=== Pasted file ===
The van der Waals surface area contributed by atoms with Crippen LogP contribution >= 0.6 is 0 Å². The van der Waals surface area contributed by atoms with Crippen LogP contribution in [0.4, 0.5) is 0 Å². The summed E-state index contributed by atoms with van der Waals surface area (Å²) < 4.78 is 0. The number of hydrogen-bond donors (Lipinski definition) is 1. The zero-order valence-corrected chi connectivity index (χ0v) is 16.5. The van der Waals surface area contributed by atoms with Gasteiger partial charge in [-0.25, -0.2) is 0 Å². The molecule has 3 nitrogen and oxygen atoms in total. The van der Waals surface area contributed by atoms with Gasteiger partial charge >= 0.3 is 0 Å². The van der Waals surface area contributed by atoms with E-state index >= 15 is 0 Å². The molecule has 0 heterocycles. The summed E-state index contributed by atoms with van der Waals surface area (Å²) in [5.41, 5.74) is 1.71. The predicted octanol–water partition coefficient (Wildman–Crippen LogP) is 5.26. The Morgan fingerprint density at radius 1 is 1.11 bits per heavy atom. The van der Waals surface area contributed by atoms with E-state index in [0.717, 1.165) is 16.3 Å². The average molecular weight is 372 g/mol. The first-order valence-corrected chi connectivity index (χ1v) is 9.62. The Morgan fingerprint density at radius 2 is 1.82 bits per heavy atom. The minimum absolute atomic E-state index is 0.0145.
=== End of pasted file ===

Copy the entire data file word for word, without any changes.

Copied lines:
The van der Waals surface area contributed by atoms with Crippen LogP contribution >= 0.6 is 0 Å². The van der Waals surface area contributed by atoms with Crippen LogP contribution in [0.4, 0.5) is 0 Å². The summed E-state index contributed by atoms with van der Waals surface area (Å²) < 4.78 is 0. The number of hydrogen-bond donors (Lipinski definition) is 1. The zero-order valence-corrected chi connectivity index (χ0v) is 16.5. The van der Waals surface area contributed by atoms with Gasteiger partial charge in [-0.25, -0.2) is 0 Å². The molecule has 3 nitrogen and oxygen atoms in total. The van der Waals surface area contributed by atoms with Gasteiger partial charge >= 0.3 is 0 Å². The van der Waals surface area contributed by atoms with E-state index >= 15 is 0 Å². The molecule has 0 heterocycles. The summed E-state index contributed by atoms with van der Waals surface area (Å²) in [5.41, 5.74) is 1.71. The predicted octanol–water partition coefficient (Wildman–Crippen LogP) is 5.26. The Morgan fingerprint density at radius 1 is 1.11 bits per heavy atom. The van der Waals surface area contributed by atoms with E-state index in [0.717, 1.165) is 16.3 Å². The average molecular weight is 372 g/mol. The first-order valence-corrected chi connectivity index (χ1v) is 9.62. The Morgan fingerprint density at radius 2 is 1.82 bits per heavy atom. The minimum absolute atomic E-state index is 0.0145.